My Infection by Mark Matthews for Flash Fiction Friday
TODAY’S BREW: Hazelnut times a zillion
At Books of the Dead Press, I met some great people. Mark Matthews and I hit it off fast and have become really good friends. He also happens to be a fantastic author, and the world is finally figuring it out. His latest creation, On the Lips of Children just hit the top 100 in horror on Amazon. If you haven’t read this uniquely disturbing novel, trust me, do so. You won’t be the same after. Get this book. NOW. http://t.co/mFzbjq8rNL.
NOW GET EXCITED BECAUSE I MADE MARK WRITE THIS CREEPY ASS STORY FOR FLASH FICTION FRDAY. Enjoy.
By Mark Matthews
Puddles of mud.
After she confessed her eyes became puddles of mud, like tears had fallen upon dirty eye sockets and left a muddy mess. “Okay, yes, we had sex,” she squeaked. “Three times only. I didn’t meant to. Will you still take care of us?”
Latrice only confessed because she was caught. The paternity test showed 99 percent chance I wasn’t the father. She held the child of Puckett in her womb.
“Will you take care of us?” she asked again. It wasn’t a question, she was giving me a challenge.
“I will take care of things,” I answered, but I didn’t say the rest that I wanted to, which was “because the day I fucked you I caught an infection and now I have it for life.”
“What about Puckett? Will you take care of him like you usually do?”
“Yes, I will.”
I had to. Because now Puckeet has the infection too, and I can’t have him talking smack about me taking care of his baby.
Puckeett spent 3 more days alive before I found him. Suffocation by choking has always been my choice when I want others to think for a moment on whose hands is killing them. Later, they shall swim deep. The Detroit River doesn’t give up its dead easy. And my Latrice loved it when I killed for her.
The birthing room was lit like a spaceship and reminded me of Vegas. No windows. I couldn’t tell if it was day or night only that that hours passed. New kinds of liquid flowed from between Latrice’s propped up legs. She sweat and spasmed, and when the head crowned, I felt both nauseous bile and warm shivers of hope.
There was a one percent chance that the baby would have my ebony flesh. But she did not. In fact, her flesh was so white it was see through. Nearly blue and fucking see through.
A heart condition kept the child in intensive care for days, in an incubater, looking like a frog ready to be dissected. I peeked at her, tried to make eye contact, did make eye contact. This infant seemed to be my very own heart beating in front of me, shriveled with doctors prodding it to keep her alive.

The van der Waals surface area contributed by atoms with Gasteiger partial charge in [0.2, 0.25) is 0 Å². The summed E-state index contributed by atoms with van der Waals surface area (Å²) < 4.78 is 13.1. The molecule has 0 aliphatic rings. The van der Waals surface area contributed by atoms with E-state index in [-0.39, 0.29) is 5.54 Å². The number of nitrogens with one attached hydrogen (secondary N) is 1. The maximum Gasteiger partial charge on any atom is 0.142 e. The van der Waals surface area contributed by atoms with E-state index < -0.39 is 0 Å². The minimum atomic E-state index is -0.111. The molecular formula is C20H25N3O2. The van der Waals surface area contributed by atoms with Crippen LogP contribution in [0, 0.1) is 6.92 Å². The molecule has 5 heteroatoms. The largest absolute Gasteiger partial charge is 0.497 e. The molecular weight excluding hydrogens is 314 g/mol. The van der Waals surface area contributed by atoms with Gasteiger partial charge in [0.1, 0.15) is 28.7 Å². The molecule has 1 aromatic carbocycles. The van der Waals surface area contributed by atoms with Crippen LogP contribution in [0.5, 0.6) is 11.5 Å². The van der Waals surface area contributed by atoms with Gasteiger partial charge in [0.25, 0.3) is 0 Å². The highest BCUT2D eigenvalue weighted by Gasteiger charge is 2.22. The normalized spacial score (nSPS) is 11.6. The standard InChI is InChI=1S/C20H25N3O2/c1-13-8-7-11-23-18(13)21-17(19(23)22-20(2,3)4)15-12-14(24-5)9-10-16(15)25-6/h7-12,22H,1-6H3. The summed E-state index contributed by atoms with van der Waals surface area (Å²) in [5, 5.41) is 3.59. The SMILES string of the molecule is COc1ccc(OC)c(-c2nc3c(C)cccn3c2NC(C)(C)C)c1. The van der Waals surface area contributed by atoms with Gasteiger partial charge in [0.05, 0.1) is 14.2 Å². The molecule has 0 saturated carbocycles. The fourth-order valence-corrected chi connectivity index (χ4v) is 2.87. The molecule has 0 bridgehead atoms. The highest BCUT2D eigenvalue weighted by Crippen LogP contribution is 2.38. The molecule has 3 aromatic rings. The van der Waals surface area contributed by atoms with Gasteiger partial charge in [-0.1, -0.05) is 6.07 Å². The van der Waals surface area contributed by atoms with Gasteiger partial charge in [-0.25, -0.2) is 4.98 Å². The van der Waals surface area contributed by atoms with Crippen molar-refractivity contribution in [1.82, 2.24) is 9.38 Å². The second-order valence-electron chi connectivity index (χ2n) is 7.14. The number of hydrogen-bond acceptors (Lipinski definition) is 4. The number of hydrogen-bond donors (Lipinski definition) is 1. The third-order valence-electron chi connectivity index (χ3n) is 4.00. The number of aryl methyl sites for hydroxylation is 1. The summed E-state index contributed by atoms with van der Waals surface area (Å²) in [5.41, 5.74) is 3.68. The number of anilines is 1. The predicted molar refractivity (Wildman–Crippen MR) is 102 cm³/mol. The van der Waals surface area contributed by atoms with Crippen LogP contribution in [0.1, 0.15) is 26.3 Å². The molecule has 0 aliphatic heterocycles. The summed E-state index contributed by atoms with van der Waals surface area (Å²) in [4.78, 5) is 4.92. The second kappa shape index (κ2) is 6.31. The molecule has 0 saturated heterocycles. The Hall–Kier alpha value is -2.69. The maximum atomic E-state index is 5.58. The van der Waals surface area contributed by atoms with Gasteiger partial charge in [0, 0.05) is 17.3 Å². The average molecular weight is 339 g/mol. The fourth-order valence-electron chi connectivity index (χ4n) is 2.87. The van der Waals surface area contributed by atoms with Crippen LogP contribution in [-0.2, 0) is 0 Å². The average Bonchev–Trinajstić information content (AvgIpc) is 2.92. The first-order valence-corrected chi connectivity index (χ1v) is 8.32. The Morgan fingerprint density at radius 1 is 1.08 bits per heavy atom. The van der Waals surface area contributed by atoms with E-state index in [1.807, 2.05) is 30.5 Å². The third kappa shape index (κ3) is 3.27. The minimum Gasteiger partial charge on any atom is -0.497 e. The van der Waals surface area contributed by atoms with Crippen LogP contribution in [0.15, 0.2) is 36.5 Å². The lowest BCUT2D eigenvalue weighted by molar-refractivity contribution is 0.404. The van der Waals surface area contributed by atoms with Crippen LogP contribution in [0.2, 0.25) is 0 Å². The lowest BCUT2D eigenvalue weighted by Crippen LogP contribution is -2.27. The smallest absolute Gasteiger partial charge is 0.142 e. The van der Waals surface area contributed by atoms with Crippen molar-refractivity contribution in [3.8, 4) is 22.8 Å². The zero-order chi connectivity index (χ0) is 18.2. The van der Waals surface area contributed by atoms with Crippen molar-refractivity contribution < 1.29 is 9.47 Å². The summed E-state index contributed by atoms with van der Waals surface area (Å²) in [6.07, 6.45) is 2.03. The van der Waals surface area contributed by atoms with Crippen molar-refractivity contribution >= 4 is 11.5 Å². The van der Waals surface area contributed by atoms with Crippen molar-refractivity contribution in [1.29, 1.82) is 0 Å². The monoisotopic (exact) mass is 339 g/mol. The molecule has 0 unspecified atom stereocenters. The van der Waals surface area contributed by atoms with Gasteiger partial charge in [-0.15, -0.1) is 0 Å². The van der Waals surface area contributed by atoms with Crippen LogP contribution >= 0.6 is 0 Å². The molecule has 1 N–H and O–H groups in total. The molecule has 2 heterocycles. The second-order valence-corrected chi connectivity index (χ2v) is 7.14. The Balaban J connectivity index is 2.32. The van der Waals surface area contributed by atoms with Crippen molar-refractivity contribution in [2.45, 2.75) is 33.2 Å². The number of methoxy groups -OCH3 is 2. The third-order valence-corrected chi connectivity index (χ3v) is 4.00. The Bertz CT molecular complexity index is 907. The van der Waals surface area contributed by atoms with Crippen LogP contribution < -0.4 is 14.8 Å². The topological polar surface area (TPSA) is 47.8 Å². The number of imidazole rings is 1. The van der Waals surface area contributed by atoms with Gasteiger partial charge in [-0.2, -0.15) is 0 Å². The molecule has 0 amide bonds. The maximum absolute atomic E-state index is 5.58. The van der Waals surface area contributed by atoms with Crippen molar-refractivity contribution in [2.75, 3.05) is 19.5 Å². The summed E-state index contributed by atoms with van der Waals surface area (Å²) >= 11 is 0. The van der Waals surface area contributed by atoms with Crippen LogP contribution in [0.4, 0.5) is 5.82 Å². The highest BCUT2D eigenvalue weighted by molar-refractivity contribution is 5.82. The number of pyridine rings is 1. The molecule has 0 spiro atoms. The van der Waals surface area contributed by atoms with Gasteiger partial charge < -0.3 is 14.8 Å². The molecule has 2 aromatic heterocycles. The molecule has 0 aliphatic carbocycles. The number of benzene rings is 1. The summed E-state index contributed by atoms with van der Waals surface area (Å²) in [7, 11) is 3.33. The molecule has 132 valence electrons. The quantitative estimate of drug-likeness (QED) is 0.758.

“She’s going to die,” Latrice repeated again and again. “I can’t take this, I can’t see her. You do it, you take care of her.”
I did, and stayed in the hospital and put my finger in the sterile glove and touched an index finger to her forehead.
Where’s my mother? she asked with tiny motions of her incubated arms.
“Soon you will see her. I am here. This is how it is,” I answered.
Days later I brought the child home to Latrice. Life had grown stronger in the nameless infant, but she was still barely bigger than the palm of my hand. At home the child shrieked and wailed as if she held the pain from a thousands past lives.
“This is not how it’s supposed to be,” Latrice said, watching me hold the child at 3:36 a:m: in the rocker on a Tuesday.
“This is how its going to be.”
I slept with the week old flesh on mine. It was skin so thin you could see her insides, like she was made of rubbery glass. I put her on my chest, rocked her until 4:25 a:m: and she beat with my heart.
The rocker was to be where the baby fed, yet it refused to take the breast of her mother.
Medications the baby did take. I injected them into an IV port in her neck. Warnings from doctors rang in my ears. Too large of an injection can lead to affixiation. Failure to administer will do the same.
Latrice curled up into a ball much of the time, like a fetus afraid to be born into her new life. Her hair, unwashed for days, became stringy like a broom. Pill bottles with the prescription label rubbed off sat on the counter. Oxy’s or Xanax or both.
The infant tears came at night, sometimes causing trips to the hospital wrapping ourselves in jackets gainst the cold, only to be sent back home again. Sleeplessness weighed us down like soaking wet clothes.
“This isn’t how its supposed to be,” she said.
“This is how it is,” I answered.
“No. You can take care of this. Take care of her like you do. Make it like it was before. She’s not meant to be alive.” Her eyes become the muddy puddles of tears and dirt. They pleaded to me. The infection bubbled in my veins.
Killing again would be easy. The pillow held down with my weight covered her whole face. Things were fragile, and it was just tiny breaths to take away this time.
The body fit easily in the trunk. The night felt cold. The car seats were frigid leather. Soon the car would heat up, and things would be better. I whispered my middle of the night words to my passenger in the back seat.
“We’re taking mommy to the river. Then we’ll be home, and I will give you a name, and I will take care of you”.
My infection was gone.